VAR: Wolves Are Unlikely to Win the Vote, but Stubborn VAR is Damaging Football - Latest Global News

VAR: Wolves Are Unlikely to Win the Vote, but Stubborn VAR is Damaging Football

It is very unlikely that Wolves’ proposal to scrap VAR will be successful. Sky sports news was told.

Multiple sources have suggested that they believe it is very unlikely that 14 clubs will vote in favor of the proposal when it is discussed at the Premier League’s general meeting on June 6.

A senior official at the Premier League club said there was “no chance” of this proposal getting the support it needed to pass. “It is a protest vote. And I understand her frustration, but she’s not going to get through.”

This appears to be a view shared by the majority of Premier League clubs.

Sky Sports News chief reporter Kaveh Solhekol also confirmed on Wednesday that while the majority of Premier League clubs want to keep VAR, that doesn’t mean clubs are happy with it and want significant improvements – which the Premier League says are in sight for next season.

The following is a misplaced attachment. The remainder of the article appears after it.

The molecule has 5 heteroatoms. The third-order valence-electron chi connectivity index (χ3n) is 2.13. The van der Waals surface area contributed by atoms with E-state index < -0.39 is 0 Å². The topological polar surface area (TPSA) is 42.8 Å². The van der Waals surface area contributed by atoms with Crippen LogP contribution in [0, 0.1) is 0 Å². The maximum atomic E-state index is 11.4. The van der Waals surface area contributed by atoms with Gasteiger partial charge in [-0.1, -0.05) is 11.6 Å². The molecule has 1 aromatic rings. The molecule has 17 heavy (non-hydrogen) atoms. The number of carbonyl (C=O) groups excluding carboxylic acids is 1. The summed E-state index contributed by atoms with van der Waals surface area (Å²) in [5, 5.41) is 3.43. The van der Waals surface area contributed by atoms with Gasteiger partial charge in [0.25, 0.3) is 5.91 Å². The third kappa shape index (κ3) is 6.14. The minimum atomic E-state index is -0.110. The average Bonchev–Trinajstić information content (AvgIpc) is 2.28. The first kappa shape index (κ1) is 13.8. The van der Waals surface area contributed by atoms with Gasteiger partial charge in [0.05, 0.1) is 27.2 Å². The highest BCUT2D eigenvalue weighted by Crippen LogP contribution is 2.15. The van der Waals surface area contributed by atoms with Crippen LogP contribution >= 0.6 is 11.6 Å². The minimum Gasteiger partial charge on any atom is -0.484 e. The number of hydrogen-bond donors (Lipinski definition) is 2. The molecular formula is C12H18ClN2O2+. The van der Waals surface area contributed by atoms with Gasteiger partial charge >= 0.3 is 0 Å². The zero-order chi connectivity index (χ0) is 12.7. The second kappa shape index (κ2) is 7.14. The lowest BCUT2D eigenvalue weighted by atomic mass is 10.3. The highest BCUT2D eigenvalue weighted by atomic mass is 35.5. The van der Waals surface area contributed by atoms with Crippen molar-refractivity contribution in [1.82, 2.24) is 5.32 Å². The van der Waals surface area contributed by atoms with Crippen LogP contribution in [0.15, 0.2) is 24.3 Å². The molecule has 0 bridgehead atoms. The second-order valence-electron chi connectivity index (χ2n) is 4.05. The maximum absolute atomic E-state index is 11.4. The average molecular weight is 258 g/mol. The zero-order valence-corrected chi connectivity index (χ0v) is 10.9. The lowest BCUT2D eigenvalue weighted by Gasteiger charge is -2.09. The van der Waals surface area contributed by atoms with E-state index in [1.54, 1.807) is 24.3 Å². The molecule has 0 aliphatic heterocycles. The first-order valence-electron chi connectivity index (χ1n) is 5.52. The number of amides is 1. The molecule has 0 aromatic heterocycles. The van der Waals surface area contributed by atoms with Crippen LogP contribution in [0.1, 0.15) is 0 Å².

Analysis: Wolves firmly believe that VAR is damaging football

Sky Sports’ Rob Dorsett:

I have the impression that Wolves themselves do not expect that their proposal will be accepted and that VAR will be abolished. However, they hope that such a fundamental statement will draw the attention of other clubs and Premier League officials towards improved standards/system changes.

The Wolves would strongly reject any suggestion that this was a protest vote. Club officials firmly believe that this is not a knee-jerk reaction to refereeing decisions that have gone against them this season. The club first raised this as a possibility with the Premier League a month ago and spoke to them directly about it last week.

As a source close to Wolves explained to me, they believe that VAR is fundamentally damaging to the “football experience” at the highest level in England and is damaging the commercial value of the game as a sporting experience.